Q & A with D.G. Kaye, featuring Author Liesbet Collaert and ‘Plunge’

Welcome to December Q & A. Today I’m excited to be featuring friend and new published author with her brand new book – Plunge: One Woman’s Pursuit of a Life Less Ordinary. Liesbet is literally ‘a world traveler’. She currently travels on land around the America’s with her husband and dog, but Liesbet has traveled for many years to many places, including a few years at ocean and seas on a boat(s). Can you only imagine the stories Liesbet has to tell?

Well I can because I’ve almost finished reading her book, and I’m just going to say that I love it, because I’ll be writing a review soon. So today we’re going to get some insights about Liesbet’s life of travel and how she managed to write and publish a book in her traveling life – often without internet.


Author Liesbet Collaert


About Liesbet:

Liesbet Collaert is a bilingual freelance writer, translator, editor, and photographer from Belgium who has been writing and traveling her entire life. Her work is published internationally in anthologies and magazines, including Cruising World, Blue Water Sailing, Ocean Navigator, Eldridge Tide and Pilot Book, Islands, Yachting World, Sailing Today, All At Sea, Caribbean Compass, and Zeilen. She also created walking tours for Marigot and Philipsburg in St. Martin.

The author has been interviewed about her alternative lifestyle by Multihull Sailor, Modern Day Nomads, Ocean Navigator, The Wayward Home, The Professional Hobo, and Grey Globetrotters among others. She contributed to extensive cruising surveys for All At Sea and Caribbean Compass and became an assistant-editor for Caribbean Compass in January 2019.

Liesbet loves animals, nature, and the promise of adventure. A nomad since 2003, she calls herself a world citizen and currently lives “on the road” in North America with her husband and rescue dog. Find her stories and photos at http://www.itsirie.com and http://www.roamingabout.com. Plunge is her first book.



Get this book here on Amazon #NewRelease



Tropical waters turn tumultuous in this travel memoir, as a free-spirited woman jumps headfirst into a sailing adventure with a new man and his two dogs.

Join Liesbet as she faces a decision that sends her into a whirlwind of love, loss, and living in the moment. When she swaps life as she knows it for an uncertain future on a sailboat, she succumbs to seasickness and a growing desire to be alone.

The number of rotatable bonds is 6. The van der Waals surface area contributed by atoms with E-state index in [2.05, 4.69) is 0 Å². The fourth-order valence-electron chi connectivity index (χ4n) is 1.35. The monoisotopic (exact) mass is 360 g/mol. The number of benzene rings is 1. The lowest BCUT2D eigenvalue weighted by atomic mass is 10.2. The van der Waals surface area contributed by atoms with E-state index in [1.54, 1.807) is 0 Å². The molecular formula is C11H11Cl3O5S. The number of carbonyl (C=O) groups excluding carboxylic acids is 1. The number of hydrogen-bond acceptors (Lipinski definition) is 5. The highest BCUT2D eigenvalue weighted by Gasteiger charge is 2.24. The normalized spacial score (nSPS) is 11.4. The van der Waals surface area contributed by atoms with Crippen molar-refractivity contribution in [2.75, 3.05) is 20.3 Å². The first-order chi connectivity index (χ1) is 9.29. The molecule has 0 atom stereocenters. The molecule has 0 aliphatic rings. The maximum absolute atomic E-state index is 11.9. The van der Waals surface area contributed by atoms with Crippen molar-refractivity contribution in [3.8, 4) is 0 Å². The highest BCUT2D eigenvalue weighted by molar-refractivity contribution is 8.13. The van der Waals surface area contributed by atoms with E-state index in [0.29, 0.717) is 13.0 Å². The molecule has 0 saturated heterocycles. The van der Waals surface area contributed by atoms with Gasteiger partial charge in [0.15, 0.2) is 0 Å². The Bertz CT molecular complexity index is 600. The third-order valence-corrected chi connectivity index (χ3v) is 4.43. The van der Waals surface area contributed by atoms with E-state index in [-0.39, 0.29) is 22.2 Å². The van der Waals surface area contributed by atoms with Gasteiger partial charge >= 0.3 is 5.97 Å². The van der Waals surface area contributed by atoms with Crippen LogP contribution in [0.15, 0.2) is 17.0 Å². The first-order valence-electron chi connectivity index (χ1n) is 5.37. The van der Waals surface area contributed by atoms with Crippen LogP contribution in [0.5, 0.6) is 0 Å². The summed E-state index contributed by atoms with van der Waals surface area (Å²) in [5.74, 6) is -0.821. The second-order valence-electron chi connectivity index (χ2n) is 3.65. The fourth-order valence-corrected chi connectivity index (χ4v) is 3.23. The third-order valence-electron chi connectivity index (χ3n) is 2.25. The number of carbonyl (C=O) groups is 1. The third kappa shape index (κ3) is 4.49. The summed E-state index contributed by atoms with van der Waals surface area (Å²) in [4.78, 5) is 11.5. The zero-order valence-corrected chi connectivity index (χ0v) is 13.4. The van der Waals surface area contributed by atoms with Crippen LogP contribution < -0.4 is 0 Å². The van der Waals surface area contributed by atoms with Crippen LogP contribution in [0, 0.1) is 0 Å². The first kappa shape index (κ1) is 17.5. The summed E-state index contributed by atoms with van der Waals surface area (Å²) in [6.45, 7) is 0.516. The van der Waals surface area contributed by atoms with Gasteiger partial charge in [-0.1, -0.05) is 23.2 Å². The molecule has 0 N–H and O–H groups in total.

Guided by impulsiveness and the joys of an alternative lifestyle, she must navigate personal storms, trouble with US immigration, adverse weather conditions, and doubts about her newfound love.

Does Liesbet find happiness? Will the dogs outlast the man? Or is this just another reality check on a dream to live at sea?


Have you ever wondered how life could be if you had made different choices? If you didn’t marry early, commit to a large loan for the house, focus on your career, start a family?

Maybe you’re just curious about how a person thinking outside the box manages? A person without boundaries, striving to be flexible, happy, and free. What you are about to read is how one such person follows her dreams, no, her intuition, and how she survives her naivety, life altering twists, and a relationship in close quarters.

Plunge is a story of what happens when you go with the flow, when you have a bright idea – or thought you had one – and ride the waves of the unknown. Ready to hop aboard and delve in?


Let’s ‘ride the waves’ a bit now with Liesbet and get to know more details



When did you realize you wanted to be a writer?

I don’t think there was much of a realization, but more of an “easing into” writing for me. It came naturally. As a child in Belgium, I enjoyed writing, which was done in cursive, in the form of letters to friends and essays at school. In fourth grade, one of our daily assignments was to create a journal. Half of the page in this notebook was filled with words, the other half with a drawing that accompanied the text. This journaling task was my favorite part of the day and I picked up the writing portion again when I was a teenager. Ever since I was fourteen, I’ve written a daily diary!

As I traveled throughout my twenties, I stated: “One day I will write a book.” But who hasn’t said that at some point in their lives? I wrote weekly travel reports to family and friends, first by hand, then via group emails. After a year-long RV journey in Mexico and Central America, I actually started drafting my first book. But, three months after that trip, we dove into the next adventure, and those plans were shelved. No time! New experiences to document!

In 2007, when we changed gears from overland travel to sailing the world, I started blogging. For eight years, I kept up my http://www.itsirie.com blog about our cruising journey in the Caribbean and the Pacific. During that time, I published articles in magazines and I could finally call myself a writer!